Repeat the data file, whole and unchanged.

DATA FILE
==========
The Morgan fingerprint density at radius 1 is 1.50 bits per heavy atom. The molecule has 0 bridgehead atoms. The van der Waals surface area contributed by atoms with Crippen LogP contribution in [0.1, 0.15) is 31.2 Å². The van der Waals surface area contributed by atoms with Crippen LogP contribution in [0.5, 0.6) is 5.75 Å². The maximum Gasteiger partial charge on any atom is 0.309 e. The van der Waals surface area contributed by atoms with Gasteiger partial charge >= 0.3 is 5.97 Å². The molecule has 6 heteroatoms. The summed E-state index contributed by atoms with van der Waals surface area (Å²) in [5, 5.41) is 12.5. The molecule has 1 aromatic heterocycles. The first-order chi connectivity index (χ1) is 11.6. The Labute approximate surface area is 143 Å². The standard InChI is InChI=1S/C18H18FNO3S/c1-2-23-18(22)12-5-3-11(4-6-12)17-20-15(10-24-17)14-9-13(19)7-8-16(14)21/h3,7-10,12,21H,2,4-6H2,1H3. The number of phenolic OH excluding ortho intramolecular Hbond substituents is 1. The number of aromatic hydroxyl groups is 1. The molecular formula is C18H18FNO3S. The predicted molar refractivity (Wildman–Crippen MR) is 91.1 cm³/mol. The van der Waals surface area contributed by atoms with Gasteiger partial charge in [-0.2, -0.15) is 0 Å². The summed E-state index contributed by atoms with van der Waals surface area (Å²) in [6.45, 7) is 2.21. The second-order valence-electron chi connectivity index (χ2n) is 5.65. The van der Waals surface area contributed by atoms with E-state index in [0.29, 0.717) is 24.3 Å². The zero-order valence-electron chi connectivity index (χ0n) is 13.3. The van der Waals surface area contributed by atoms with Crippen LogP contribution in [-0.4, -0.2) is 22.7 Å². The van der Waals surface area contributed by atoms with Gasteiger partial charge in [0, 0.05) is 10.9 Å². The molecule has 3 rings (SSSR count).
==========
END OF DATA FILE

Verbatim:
The Morgan fingerprint density at radius 1 is 1.50 bits per heavy atom. The molecule has 0 bridgehead atoms. The van der Waals surface area contributed by atoms with Crippen LogP contribution in [0.1, 0.15) is 31.2 Å². The van der Waals surface area contributed by atoms with Crippen LogP contribution in [0.5, 0.6) is 5.75 Å². The maximum Gasteiger partial charge on any atom is 0.309 e. The van der Waals surface area contributed by atoms with Gasteiger partial charge >= 0.3 is 5.97 Å². The molecule has 6 heteroatoms. The summed E-state index contributed by atoms with van der Waals surface area (Å²) in [5, 5.41) is 12.5. The molecule has 1 aromatic heterocycles. The first-order chi connectivity index (χ1) is 11.6. The Labute approximate surface area is 143 Å². The standard InChI is InChI=1S/C18H18FNO3S/c1-2-23-18(22)12-5-3-11(4-6-12)17-20-15(10-24-17)14-9-13(19)7-8-16(14)21/h3,7-10,12,21H,2,4-6H2,1H3. The number of phenolic OH excluding ortho intramolecular Hbond substituents is 1. The number of aromatic hydroxyl groups is 1. The molecular formula is C18H18FNO3S. The predicted molar refractivity (Wildman–Crippen MR) is 91.1 cm³/mol. The van der Waals surface area contributed by atoms with Gasteiger partial charge in [-0.2, -0.15) is 0 Å². The summed E-state index contributed by atoms with van der Waals surface area (Å²) in [6.45, 7) is 2.21. The second-order valence-electron chi connectivity index (χ2n) is 5.65. The van der Waals surface area contributed by atoms with E-state index in [0.29, 0.717) is 24.3 Å². The zero-order valence-electron chi connectivity index (χ0n) is 13.3. The van der Waals surface area contributed by atoms with Crippen LogP contribution in [-0.4, -0.2) is 22.7 Å². The van der Waals surface area contributed by atoms with Gasteiger partial charge in [0, 0.05) is 10.9 Å². The molecule has 3 rings (SSSR count).